Julia Roberts Was Originally Starring In SHAKESPEARE IN LOVE, But She Left The Project After She Couldn’t Get Her Leading Man — GeekTyrant

The 1998 movie Shakespeare in love was nominated for 13 Academy Awards and won 7 of them, but the road to making and releasing the film was quite difficult. The film follows a fictional version of the world’s greatest playwright, William Shakespearewho “is young, out of ideas and out of cash, but meets his ideal woman and is inspired to write one of his most famous works.”

The movie is charming and sexy, and the acting is great, me Gwyneth Paltrow and Joseph Fiennes in the lead, accompanied by Geoffrey Rush, Judi Dench, Tom Wilkinson, Colin Firth and Imelda Staunton. But Paltrow’s award-winning performance almost wasn’t, as another Hollywood elite had the role before her.

Producer Edward Zwick recently published a first-person essay for Air Mail (via Variety ) about the making of Shakespeare in loveand talked about Julia Roberts joining and leaving the project in spectacular fashion.

According to Zwick, Universal Pictures agreed to pay for the film only when Steel magnolias and Beautiful woman actor Julia Roberts expressed interest in starring in the lead role. Zwick wrote:

“The mere possibility of ‘Pretty Woman’ wearing a corseted gown excited the studio enough to cough up the dough. Ten weeks later I returned to London, where a dry copy of Stoppard’s first draft awaited me in my fancy hotel room.’

Later, Zwick traveled to London with Roberts, where the two were going so that Roberts could do chemistry readings with several actors lined up to play William Shakespeare. Zwick said Roberts was obsessed with casting Daniel Day Lewis in the role, even though Day-Lewis had already told Zwick that he was committed to filming In the Name of the Father with his own My left leg director Jim Sheridan.

Zwick recalled Roberts telling him:

“He’s brilliant – he’s handsome and intense. And so funny! Did you see his performance in “A Room with a View?” He has also done Shakespeare. Don’t you think that would be perfect?…I can make him do it.”

Zwick said that almost immediately Roberts had her assistant “send two dozen roses to Daniel Day-Lewis, along with a card that said, ‘Be my Roman.’

Later, at a dinner with Roberts and Stoppard the night before the chemistry reading, Zwick said that Roberts “got a text and stood up, grabbed her bag, gave a quick confused apology that she had forgotten plans to saw an old friend and hurried away.” Then Roberts didn’t show up the next morning to read chemistry. Zwick said he met with the actress in her hotel room, where she “kept telling me that Daniel was going to do the movie and I would have to cancel today’s casting.”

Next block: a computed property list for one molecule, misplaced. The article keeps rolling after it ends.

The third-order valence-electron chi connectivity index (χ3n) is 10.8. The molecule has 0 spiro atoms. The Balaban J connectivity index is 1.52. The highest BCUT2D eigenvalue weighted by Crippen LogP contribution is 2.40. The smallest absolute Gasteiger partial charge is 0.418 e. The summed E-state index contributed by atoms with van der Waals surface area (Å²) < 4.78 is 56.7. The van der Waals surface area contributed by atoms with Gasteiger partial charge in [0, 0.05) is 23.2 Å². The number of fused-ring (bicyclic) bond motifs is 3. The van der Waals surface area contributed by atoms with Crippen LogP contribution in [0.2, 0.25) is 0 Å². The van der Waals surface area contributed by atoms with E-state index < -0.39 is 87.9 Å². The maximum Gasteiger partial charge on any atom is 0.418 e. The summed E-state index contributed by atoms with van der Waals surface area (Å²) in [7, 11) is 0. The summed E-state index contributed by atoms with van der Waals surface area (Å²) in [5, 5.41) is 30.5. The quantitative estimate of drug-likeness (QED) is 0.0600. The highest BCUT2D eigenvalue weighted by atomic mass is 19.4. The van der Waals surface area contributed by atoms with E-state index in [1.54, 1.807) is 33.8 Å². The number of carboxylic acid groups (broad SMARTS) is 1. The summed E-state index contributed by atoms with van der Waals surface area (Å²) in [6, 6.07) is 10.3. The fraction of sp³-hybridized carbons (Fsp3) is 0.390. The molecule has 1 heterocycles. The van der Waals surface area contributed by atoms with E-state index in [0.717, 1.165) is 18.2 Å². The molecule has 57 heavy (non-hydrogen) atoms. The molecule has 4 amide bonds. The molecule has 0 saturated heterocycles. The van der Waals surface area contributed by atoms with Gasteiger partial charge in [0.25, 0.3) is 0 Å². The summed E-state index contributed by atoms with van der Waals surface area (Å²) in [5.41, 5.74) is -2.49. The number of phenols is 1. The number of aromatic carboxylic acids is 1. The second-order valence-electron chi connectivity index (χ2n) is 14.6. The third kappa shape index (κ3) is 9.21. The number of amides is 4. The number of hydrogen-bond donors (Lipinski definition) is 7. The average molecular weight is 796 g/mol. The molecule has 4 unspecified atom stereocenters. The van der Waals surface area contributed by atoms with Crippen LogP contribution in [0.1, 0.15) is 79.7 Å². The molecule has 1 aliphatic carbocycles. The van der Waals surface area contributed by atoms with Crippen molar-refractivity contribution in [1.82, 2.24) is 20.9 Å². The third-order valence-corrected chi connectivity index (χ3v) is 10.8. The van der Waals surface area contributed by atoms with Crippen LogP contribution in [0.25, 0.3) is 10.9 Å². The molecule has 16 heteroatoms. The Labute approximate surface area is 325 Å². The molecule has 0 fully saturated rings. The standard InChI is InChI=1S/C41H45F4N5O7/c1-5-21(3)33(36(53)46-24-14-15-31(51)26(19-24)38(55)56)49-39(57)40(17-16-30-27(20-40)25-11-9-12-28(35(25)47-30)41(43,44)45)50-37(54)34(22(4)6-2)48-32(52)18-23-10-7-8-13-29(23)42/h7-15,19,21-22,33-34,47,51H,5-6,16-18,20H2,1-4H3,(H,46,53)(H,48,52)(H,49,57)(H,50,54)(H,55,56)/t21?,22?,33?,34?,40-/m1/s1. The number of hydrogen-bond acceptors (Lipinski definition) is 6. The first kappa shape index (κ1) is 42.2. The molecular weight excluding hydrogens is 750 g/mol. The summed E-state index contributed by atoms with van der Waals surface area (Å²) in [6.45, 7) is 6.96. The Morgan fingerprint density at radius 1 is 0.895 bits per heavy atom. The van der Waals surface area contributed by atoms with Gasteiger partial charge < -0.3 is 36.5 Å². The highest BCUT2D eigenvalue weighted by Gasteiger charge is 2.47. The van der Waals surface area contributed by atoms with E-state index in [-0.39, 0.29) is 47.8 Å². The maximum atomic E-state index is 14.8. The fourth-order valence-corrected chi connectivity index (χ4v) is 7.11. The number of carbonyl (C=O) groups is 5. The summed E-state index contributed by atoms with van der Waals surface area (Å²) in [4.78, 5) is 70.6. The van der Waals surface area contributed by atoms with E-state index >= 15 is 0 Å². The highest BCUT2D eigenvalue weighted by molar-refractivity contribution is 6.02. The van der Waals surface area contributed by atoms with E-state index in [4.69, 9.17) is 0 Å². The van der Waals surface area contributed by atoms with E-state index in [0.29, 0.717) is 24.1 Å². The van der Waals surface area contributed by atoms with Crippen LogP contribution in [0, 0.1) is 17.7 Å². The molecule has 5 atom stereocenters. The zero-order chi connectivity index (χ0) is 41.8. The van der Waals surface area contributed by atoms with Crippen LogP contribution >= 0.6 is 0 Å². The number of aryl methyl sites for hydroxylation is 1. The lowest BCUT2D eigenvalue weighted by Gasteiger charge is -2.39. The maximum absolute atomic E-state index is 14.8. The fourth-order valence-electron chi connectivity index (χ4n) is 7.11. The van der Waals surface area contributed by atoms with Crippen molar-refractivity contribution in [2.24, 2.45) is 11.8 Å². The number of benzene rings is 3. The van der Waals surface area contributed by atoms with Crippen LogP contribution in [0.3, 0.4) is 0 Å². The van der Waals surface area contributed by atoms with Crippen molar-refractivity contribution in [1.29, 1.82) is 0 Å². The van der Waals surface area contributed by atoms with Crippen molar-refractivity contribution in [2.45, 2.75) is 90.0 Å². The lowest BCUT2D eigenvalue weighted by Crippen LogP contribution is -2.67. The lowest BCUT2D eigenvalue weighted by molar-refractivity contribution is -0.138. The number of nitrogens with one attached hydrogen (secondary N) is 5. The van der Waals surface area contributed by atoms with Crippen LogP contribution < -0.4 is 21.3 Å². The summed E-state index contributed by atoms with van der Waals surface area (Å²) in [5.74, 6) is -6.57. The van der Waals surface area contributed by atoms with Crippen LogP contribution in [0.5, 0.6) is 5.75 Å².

Zwick later met personally with Day-Lewis, who once again told him he was committed to it In the Name of the Father. Zwick had an assistant deliver the news to Roberts’ team. Roberts showed up at chemistry readings the next day and paired up with him Ralph Fiennes.

“Even when Ralph did his best to produce the famous smile, Julia barely recognized him. I’m not implying that he was deliberately sabotaging, but it was a disaster nonetheless. I tried to catch Ralph’s eye to apologize as he was leaving, but he couldn’t get out of there fast enough. After she left, I turned to Julia, waiting for her reaction. ‘He’s not funny’ is all he said.’

Zwick continued:

“The rest of that day and every day of the week that followed went just as badly. I no longer have my cast lists, but among the young actors who have yet to be discovered, I remember: Hugh Grant, Rupert Graves, Colin Firth, Sean Bean, Jeremy Northam. Julia found fault with all of them: one was rigid, the other was not romantic, and so on.

Roberts continued to do so Notting Hill opposite Hugh Grant very soon after this incident, but I digress. Zwick said it took two weeks from the casting until Julia agreed to try out with the actor Paul McGann.

Zwick went on to say:

“On the morning of the audition, Julia came out of her make-up looking radiant in period costume. But as soon as he started to say the words, something was wrong. There was no magic. The problem wasn’t the script. Or Paul McGann. It was Julia. From the moment he started speaking it was clear that he hadn’t worked on the accent.

“Sensing Julia’s distress, I tried to be encouraging, but she must have sensed my concern and made the tragic mistake of underestimating her insecurity. Having only recently rocketed to the dizzying heights of the Hollywood food chain, she must have been terrified to fail. But I would never be able to talk her off the ledge. The next morning, when I called her room, they told me she had checked out.”

Zwick contacted Roberts’ manager, who said he informed him, “Julia had flown back to the US and was leaving the project.” Zwick said he called Tom Pollock, the head of Universal at the time, who informed him that the company had already spent $6 million on the project at the time. On the strength of Roberts’ casting, the studio had already begun building sets, making costumes and securing locations. Zwick said Pollock assured him he would return Roberts, but never did.

Zwick said:

“I have never spoken to Julia before. Instead, I’ve watched from afar as her work grew in depth and stature. I bear her no ill will. She was a scared 24-year-old. I wasn’t much older, trying to act grown-up as I watched the Globe Theater being torn down. And with him my dreams of greatness.”

Shakespeare in love it would eventually be revived by Harvey Weinstein at Miramax Pictures, but not without the now-disgraced producer threatening to fire Zwick from the project. Gwyneth Paltrow was cast in the role, which would later earn her an Academy Award for Best Actress. She was excellent in the film and losing this role didn’t hurt Roberts’ career in any way. So it all worked out.

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